VF's (NYSE:VFC) share price is down about 30% since the start of the year. While the stock has recovered nicely over the last six months, that is small comfort for shareholders who are in the red. After all, no one feels good about losses, even if they have narrowed.

Of course, COVID-19 has done a number on VF's results, forcing it to close its retail stores, and government mandated stay-at-home orders diminished demand for its products.

However, investing in stocks is about the future, and that means focusing on VF's prospects. So, that's what I've set out to do.

A man wearing a mask and holding a calculator.

Image source: Getty Images.

Narrower focus

Management has made some prudent moves to part ways with portions of its business over the past couple of years. This includes spinning off its jeans business, which contained the Wrangler and Lee brands. While recognizable products, this is a competitive arena, including the formidable Levi Strauss & Co. (NYSE:LEVI) and private label brands. Earlier this year, VF also decided to explore divesting its occupational workwear division, which would leave it primarily with its core outdoor and activewear businesses.

Fortunately, the transactions allow VF to focus on the more profitable parts of its business. These groups include strong brands like The North Face, Timberland, Vans, and JanSport.

Analyzing the results

VF's fiscal first quarter 2021 (ended June 30) revenue under U.S. generally accepted accounting principles (GAAP) was down by 48% to $1.1 billion. Turning to the bottom line, its adjusted loss per share was $0.57 a share compared to income of $0.22 a year earlier.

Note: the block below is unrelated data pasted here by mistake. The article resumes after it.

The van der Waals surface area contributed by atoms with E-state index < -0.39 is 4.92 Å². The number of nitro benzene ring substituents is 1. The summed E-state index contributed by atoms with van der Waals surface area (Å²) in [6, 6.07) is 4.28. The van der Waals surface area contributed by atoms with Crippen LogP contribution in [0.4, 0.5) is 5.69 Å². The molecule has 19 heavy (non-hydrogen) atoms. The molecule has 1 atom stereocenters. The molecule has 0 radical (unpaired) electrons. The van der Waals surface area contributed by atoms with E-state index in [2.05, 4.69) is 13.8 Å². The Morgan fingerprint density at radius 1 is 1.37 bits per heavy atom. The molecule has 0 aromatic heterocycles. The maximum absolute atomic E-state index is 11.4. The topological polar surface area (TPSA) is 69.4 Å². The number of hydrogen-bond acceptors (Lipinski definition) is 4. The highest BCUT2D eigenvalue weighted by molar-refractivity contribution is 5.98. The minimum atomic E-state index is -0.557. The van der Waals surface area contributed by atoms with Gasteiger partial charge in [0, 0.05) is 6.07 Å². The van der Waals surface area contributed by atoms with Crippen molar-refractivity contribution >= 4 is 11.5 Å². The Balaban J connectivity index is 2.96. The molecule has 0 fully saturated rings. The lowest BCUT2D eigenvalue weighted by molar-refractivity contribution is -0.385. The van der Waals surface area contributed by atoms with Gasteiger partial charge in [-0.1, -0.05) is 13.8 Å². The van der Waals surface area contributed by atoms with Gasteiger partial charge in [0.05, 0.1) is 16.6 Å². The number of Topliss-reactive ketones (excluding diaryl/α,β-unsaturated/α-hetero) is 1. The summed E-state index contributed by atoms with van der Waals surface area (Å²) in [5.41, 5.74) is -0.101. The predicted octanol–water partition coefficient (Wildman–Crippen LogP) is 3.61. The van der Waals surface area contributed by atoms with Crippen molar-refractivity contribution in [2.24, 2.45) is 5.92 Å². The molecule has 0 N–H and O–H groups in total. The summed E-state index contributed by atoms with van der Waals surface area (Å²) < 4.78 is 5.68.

While these are nothing to write home about, they did beat the analyst consensus estimate. Management expects second-quarter revenue to fall by less than 25%.

It is useful to see how VF performed during fiscal 2020, which was before the virus became a worldwide pandemic. Last year, its revenue was up by 4% after removing the effects of foreign currency translations, and acquisitions and divestitures. VF's adjusted earnings per share rose by 7%. While not fast growth, these rates are certainly more comforting.

Still paying dividends

Throughout the pandemic, many companies have cut their dividends. However, VF has continued to pay its $0.48 quarterly dividend, and the company specifically mentioned its plan to carry on.

Although management has withdrawn this year's guidance due to the uncertainty created by the pandemic, its commitment to paying dividends indicates management's confidence in the future. You also receive a 2.7% dividend yield while waiting for its results and share price to advance.

VF will need to improve its cash flow to sustain the payments down the road, though. Last year, its operating cash flow was about $875 million and capital expenditures were $288 million. This left $587 million in free cash flow, which was insufficient to cover the $749 million of dividends. VF helped fill its cash till after spinning off its jeans business, receiving $906 million. For 2020, management expects to generate free cash flow of more than $600 million, which still won't cover the yearly dividends.

The company has pushed its business into outdoor and activewear, two promising areas. It has also shown a willingness to stick with its dividend during trying days. However, VF has to get through this difficult period and show it can execute its plan effectively so that it will improve profitability and growth. I would suggest holding off for now unless you are willing to bear the company's higher risk of executing its strategy.

This article represents the opinion of the writer, who may disagree with the “official” recommendation position of a Motley Fool premium advisory service. We’re motley! Questioning an investing thesis -- even one of our own -- helps us all think critically about investing and make decisions that help us become smarter, happier, and richer.